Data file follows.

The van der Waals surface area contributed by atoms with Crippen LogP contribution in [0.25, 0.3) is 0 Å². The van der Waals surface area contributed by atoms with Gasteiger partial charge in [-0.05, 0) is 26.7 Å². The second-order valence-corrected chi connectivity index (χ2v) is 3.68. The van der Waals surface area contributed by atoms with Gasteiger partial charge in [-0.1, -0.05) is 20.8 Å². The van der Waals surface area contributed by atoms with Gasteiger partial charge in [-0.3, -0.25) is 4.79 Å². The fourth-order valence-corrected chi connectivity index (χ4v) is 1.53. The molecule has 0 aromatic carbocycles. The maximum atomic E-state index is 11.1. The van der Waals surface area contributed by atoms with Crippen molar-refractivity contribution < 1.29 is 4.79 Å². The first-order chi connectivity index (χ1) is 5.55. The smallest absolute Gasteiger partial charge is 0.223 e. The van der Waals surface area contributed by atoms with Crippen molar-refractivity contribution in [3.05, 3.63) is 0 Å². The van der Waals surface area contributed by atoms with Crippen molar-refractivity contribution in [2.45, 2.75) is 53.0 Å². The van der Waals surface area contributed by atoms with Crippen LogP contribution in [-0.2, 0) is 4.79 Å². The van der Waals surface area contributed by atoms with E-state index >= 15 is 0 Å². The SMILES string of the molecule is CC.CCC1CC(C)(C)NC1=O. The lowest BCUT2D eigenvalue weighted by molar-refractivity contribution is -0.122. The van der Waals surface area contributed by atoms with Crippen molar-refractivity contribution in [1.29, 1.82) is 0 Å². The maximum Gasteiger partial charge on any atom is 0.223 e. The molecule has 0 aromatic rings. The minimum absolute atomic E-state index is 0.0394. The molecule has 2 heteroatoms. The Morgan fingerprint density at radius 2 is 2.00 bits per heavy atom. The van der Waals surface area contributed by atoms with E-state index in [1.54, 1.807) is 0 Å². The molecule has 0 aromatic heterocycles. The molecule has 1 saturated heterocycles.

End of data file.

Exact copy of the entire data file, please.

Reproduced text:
The van der Waals surface area contributed by atoms with Crippen LogP contribution in [0.25, 0.3) is 0 Å². The van der Waals surface area contributed by atoms with Gasteiger partial charge in [-0.05, 0) is 26.7 Å². The second-order valence-corrected chi connectivity index (χ2v) is 3.68. The van der Waals surface area contributed by atoms with Gasteiger partial charge in [-0.1, -0.05) is 20.8 Å². The van der Waals surface area contributed by atoms with Gasteiger partial charge in [-0.3, -0.25) is 4.79 Å². The fourth-order valence-corrected chi connectivity index (χ4v) is 1.53. The molecule has 0 aromatic carbocycles. The maximum atomic E-state index is 11.1. The van der Waals surface area contributed by atoms with Crippen molar-refractivity contribution < 1.29 is 4.79 Å². The first-order chi connectivity index (χ1) is 5.55. The smallest absolute Gasteiger partial charge is 0.223 e. The van der Waals surface area contributed by atoms with Crippen molar-refractivity contribution in [3.05, 3.63) is 0 Å². The van der Waals surface area contributed by atoms with Crippen molar-refractivity contribution in [2.45, 2.75) is 53.0 Å². The van der Waals surface area contributed by atoms with Crippen LogP contribution in [-0.2, 0) is 4.79 Å². The van der Waals surface area contributed by atoms with E-state index >= 15 is 0 Å². The SMILES string of the molecule is CC.CCC1CC(C)(C)NC1=O. The lowest BCUT2D eigenvalue weighted by molar-refractivity contribution is -0.122. The van der Waals surface area contributed by atoms with Crippen molar-refractivity contribution in [1.29, 1.82) is 0 Å². The maximum Gasteiger partial charge on any atom is 0.223 e. The molecule has 0 aromatic rings. The minimum absolute atomic E-state index is 0.0394. The molecule has 2 heteroatoms. The Morgan fingerprint density at radius 2 is 2.00 bits per heavy atom. The van der Waals surface area contributed by atoms with E-state index in [1.54, 1.807) is 0 Å². The molecule has 0 aromatic heterocycles. The molecule has 1 saturated heterocycles.